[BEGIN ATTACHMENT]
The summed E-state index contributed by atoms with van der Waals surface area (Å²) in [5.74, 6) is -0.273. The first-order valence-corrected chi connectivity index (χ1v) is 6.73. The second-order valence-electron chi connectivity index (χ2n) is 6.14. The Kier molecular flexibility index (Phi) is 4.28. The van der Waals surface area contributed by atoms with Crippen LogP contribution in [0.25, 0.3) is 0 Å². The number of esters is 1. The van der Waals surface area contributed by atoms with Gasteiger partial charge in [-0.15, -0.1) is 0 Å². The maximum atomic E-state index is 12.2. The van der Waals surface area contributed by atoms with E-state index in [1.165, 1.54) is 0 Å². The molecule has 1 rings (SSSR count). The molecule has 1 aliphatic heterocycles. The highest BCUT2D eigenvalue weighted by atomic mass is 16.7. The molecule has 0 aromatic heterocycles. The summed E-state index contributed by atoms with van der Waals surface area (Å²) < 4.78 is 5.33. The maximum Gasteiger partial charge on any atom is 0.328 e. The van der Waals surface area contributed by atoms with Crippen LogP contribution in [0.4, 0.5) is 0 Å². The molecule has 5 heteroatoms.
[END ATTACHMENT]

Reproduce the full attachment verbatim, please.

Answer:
The summed E-state index contributed by atoms with van der Waals surface area (Å²) in [5.74, 6) is -0.273. The first-order valence-corrected chi connectivity index (χ1v) is 6.73. The second-order valence-electron chi connectivity index (χ2n) is 6.14. The Kier molecular flexibility index (Phi) is 4.28. The van der Waals surface area contributed by atoms with Crippen LogP contribution in [0.25, 0.3) is 0 Å². The number of esters is 1. The van der Waals surface area contributed by atoms with Gasteiger partial charge in [-0.15, -0.1) is 0 Å². The maximum atomic E-state index is 12.2. The van der Waals surface area contributed by atoms with E-state index in [1.165, 1.54) is 0 Å². The molecule has 1 rings (SSSR count). The molecule has 1 aliphatic heterocycles. The highest BCUT2D eigenvalue weighted by atomic mass is 16.7. The molecule has 0 aromatic heterocycles. The summed E-state index contributed by atoms with van der Waals surface area (Å²) < 4.78 is 5.33. The maximum Gasteiger partial charge on any atom is 0.328 e. The van der Waals surface area contributed by atoms with Crippen LogP contribution in [0.4, 0.5) is 0 Å². The molecule has 5 heteroatoms.